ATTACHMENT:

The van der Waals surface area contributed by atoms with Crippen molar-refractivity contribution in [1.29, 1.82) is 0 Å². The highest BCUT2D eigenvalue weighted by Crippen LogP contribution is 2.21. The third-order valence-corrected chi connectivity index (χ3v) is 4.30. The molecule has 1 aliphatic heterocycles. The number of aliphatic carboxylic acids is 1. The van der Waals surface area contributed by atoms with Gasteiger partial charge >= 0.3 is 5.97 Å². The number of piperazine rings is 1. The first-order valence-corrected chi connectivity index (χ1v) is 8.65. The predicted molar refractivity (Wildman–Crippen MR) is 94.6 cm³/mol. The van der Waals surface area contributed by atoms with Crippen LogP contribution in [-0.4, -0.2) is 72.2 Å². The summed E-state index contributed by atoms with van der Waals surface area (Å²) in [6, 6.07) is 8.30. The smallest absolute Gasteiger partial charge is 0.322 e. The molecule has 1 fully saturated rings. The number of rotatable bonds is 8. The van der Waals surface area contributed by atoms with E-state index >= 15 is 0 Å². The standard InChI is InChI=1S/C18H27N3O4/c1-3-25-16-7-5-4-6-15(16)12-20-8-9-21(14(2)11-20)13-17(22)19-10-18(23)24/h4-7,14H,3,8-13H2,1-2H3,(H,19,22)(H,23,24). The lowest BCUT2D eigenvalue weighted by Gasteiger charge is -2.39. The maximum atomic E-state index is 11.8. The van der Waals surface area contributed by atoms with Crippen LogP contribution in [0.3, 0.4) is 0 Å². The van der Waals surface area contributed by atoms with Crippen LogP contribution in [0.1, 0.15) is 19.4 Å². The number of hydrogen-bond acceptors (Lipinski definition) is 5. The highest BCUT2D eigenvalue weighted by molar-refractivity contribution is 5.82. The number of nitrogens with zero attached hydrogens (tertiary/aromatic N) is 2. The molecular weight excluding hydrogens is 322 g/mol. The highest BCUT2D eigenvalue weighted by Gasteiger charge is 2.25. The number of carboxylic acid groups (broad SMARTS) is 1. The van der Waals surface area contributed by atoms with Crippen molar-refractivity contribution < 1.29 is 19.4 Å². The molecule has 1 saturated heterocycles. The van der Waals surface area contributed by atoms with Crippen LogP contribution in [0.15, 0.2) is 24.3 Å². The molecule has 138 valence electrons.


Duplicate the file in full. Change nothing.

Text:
The van der Waals surface area contributed by atoms with Crippen molar-refractivity contribution in [1.29, 1.82) is 0 Å². The highest BCUT2D eigenvalue weighted by Crippen LogP contribution is 2.21. The third-order valence-corrected chi connectivity index (χ3v) is 4.30. The molecule has 1 aliphatic heterocycles. The number of aliphatic carboxylic acids is 1. The van der Waals surface area contributed by atoms with Gasteiger partial charge >= 0.3 is 5.97 Å². The number of piperazine rings is 1. The first-order valence-corrected chi connectivity index (χ1v) is 8.65. The predicted molar refractivity (Wildman–Crippen MR) is 94.6 cm³/mol. The van der Waals surface area contributed by atoms with Crippen LogP contribution in [-0.4, -0.2) is 72.2 Å². The summed E-state index contributed by atoms with van der Waals surface area (Å²) in [6, 6.07) is 8.30. The smallest absolute Gasteiger partial charge is 0.322 e. The molecule has 1 fully saturated rings. The number of rotatable bonds is 8. The van der Waals surface area contributed by atoms with E-state index >= 15 is 0 Å². The standard InChI is InChI=1S/C18H27N3O4/c1-3-25-16-7-5-4-6-15(16)12-20-8-9-21(14(2)11-20)13-17(22)19-10-18(23)24/h4-7,14H,3,8-13H2,1-2H3,(H,19,22)(H,23,24). The lowest BCUT2D eigenvalue weighted by Gasteiger charge is -2.39. The maximum atomic E-state index is 11.8. The van der Waals surface area contributed by atoms with Crippen LogP contribution in [0.3, 0.4) is 0 Å². The van der Waals surface area contributed by atoms with Crippen LogP contribution in [0.1, 0.15) is 19.4 Å². The number of hydrogen-bond acceptors (Lipinski definition) is 5. The highest BCUT2D eigenvalue weighted by molar-refractivity contribution is 5.82. The number of nitrogens with zero attached hydrogens (tertiary/aromatic N) is 2. The molecular weight excluding hydrogens is 322 g/mol. The highest BCUT2D eigenvalue weighted by Gasteiger charge is 2.25. The number of carboxylic acid groups (broad SMARTS) is 1. The van der Waals surface area contributed by atoms with Crippen molar-refractivity contribution < 1.29 is 19.4 Å². The molecule has 1 saturated heterocycles. The van der Waals surface area contributed by atoms with Crippen LogP contribution in [0.15, 0.2) is 24.3 Å². The molecule has 138 valence electrons.